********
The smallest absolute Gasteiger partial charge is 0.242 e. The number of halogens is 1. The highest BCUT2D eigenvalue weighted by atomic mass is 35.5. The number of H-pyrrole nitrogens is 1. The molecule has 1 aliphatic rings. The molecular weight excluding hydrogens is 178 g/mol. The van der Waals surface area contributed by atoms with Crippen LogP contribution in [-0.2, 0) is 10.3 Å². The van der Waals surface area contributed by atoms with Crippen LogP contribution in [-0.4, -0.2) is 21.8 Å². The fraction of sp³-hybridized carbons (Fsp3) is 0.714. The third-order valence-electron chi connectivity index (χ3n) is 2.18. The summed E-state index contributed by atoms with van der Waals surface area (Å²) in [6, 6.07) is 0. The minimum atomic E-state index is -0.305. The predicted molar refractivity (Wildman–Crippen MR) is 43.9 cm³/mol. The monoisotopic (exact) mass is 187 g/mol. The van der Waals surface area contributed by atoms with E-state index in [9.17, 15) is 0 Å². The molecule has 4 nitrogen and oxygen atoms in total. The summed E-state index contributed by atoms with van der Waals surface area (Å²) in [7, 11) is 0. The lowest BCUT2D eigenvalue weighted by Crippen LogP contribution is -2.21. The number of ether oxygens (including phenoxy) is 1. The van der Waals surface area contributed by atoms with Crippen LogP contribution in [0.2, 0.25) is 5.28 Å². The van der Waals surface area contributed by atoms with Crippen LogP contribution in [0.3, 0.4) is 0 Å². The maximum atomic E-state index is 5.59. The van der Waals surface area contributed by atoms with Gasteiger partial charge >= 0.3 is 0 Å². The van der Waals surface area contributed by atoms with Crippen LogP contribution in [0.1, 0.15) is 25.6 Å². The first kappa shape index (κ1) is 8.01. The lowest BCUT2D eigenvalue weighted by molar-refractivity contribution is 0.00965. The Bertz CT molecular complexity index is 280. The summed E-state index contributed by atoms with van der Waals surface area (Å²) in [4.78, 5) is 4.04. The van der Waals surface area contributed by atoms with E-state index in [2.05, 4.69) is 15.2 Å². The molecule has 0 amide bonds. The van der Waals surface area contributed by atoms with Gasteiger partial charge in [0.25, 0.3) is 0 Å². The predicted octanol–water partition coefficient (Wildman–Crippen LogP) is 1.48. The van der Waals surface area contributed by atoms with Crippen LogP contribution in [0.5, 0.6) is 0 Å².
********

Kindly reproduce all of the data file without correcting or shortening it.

The smallest absolute Gasteiger partial charge is 0.242 e. The number of halogens is 1. The highest BCUT2D eigenvalue weighted by atomic mass is 35.5. The number of H-pyrrole nitrogens is 1. The molecule has 1 aliphatic rings. The molecular weight excluding hydrogens is 178 g/mol. The van der Waals surface area contributed by atoms with Crippen LogP contribution in [-0.2, 0) is 10.3 Å². The van der Waals surface area contributed by atoms with Crippen LogP contribution in [-0.4, -0.2) is 21.8 Å². The fraction of sp³-hybridized carbons (Fsp3) is 0.714. The third-order valence-electron chi connectivity index (χ3n) is 2.18. The summed E-state index contributed by atoms with van der Waals surface area (Å²) in [6, 6.07) is 0. The minimum atomic E-state index is -0.305. The predicted molar refractivity (Wildman–Crippen MR) is 43.9 cm³/mol. The monoisotopic (exact) mass is 187 g/mol. The van der Waals surface area contributed by atoms with E-state index in [9.17, 15) is 0 Å². The molecule has 4 nitrogen and oxygen atoms in total. The summed E-state index contributed by atoms with van der Waals surface area (Å²) in [7, 11) is 0. The lowest BCUT2D eigenvalue weighted by Crippen LogP contribution is -2.21. The number of ether oxygens (including phenoxy) is 1. The van der Waals surface area contributed by atoms with Crippen LogP contribution in [0.2, 0.25) is 5.28 Å². The van der Waals surface area contributed by atoms with Crippen LogP contribution in [0.3, 0.4) is 0 Å². The maximum atomic E-state index is 5.59. The van der Waals surface area contributed by atoms with Gasteiger partial charge >= 0.3 is 0 Å². The van der Waals surface area contributed by atoms with Crippen LogP contribution in [0.1, 0.15) is 25.6 Å². The first kappa shape index (κ1) is 8.01. The lowest BCUT2D eigenvalue weighted by molar-refractivity contribution is 0.00965. The Bertz CT molecular complexity index is 280. The summed E-state index contributed by atoms with van der Waals surface area (Å²) in [4.78, 5) is 4.04. The van der Waals surface area contributed by atoms with E-state index in [2.05, 4.69) is 15.2 Å². The molecule has 0 amide bonds. The van der Waals surface area contributed by atoms with Gasteiger partial charge in [0.25, 0.3) is 0 Å². The predicted octanol–water partition coefficient (Wildman–Crippen LogP) is 1.48. The van der Waals surface area contributed by atoms with Crippen LogP contribution in [0.5, 0.6) is 0 Å².